We have seen homes that are making up to 50% of their home heating by simply recovering the heat from the fossil fueled generator. It makes sense and is not that hard to setup.

Leave a Comment

{ 26 comments… read them below or add one }

GS November 15, 2015 at 6:50 pm

Four years ago l invested $16,000.00 to go off-grid. This got me the top of the line quality equipment and by the way it is much cheaper to install what l installed 4 years ago. Panels are now half of what l paid.
The system gives us 120/240 v on a 4.4kw or 4,400 watt inverter output made by Magnum Energy, a US Company and made in america. To mount the inverter an E panel is required, usually partially or fully pre-wired for super easy hookup and a 60/80 amp charge controller which is the brains to the system. Add your panels and the batteries and your up and running. Sounds all so easy and it is if you are willing to do most of the additional work mounting your panels, run the wiring, hook-ups etc.
I purchased most of the equipment through eastern solar sites and G2 Solar out of Barrie,Ontario and Calgary Branch. Carlos is the sales manager in Calgary, great customer service. HES-PV out of Barrie is also a bunch of great guys and will do the full installation for you if you have the extra funds.
You can start small adding more panels and batteries down the road, which would made your initial costs much lower. We have no problem buying a new car/truck no problem spending $20-50,000.00 and for the price of a good used Toyota Corolla you to can be off grid with the best equipment out there..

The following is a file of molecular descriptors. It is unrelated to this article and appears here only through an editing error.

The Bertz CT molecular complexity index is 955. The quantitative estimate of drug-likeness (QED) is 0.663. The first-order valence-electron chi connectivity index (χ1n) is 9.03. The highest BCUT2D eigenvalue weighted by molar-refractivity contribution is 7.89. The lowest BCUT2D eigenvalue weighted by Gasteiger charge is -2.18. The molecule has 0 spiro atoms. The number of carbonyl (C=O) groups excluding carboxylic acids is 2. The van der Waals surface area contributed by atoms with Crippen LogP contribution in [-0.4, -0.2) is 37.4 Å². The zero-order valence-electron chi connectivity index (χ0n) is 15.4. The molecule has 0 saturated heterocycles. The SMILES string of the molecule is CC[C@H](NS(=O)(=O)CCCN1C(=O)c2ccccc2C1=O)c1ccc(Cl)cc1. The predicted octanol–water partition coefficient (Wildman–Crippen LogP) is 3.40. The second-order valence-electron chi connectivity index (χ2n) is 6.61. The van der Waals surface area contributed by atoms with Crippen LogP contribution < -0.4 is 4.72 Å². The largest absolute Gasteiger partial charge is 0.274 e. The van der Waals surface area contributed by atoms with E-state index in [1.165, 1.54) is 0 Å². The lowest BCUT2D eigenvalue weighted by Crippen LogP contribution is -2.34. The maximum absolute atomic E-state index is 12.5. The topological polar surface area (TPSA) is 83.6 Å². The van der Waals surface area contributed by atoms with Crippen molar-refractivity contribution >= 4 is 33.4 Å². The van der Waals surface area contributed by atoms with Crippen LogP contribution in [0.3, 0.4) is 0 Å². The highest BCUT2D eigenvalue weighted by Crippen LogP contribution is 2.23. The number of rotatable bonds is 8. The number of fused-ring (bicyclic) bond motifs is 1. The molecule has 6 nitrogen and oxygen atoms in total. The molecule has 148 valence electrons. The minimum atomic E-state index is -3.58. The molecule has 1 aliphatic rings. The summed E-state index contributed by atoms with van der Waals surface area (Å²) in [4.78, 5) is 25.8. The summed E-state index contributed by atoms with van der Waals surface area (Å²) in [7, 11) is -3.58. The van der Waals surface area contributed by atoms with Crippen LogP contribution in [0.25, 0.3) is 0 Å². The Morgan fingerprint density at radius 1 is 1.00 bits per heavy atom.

Jody Graham November 15, 2015 at 10:08 pm

Hi Gary,

I remember when you made the decision to go off the grid. We spent many hours on the phone together. I am glad things are working out for you. It is a huge adjustment learning to live on what energy you produce but you are evidence it can be done. I have often wondered how you and Anna are doing. I fell very ill in 2010-13 and lost the solar company ( and all my customers. I didn’t mean for it to happen but it did. We lost pretty much everything financially and I am still unable to work. We are still off the grid but with me being ill it has been harder for my wife to keep things going. Keep hoping for a miracle and I miss the friends I made while in business but you were one of the best. I feel like I let you down.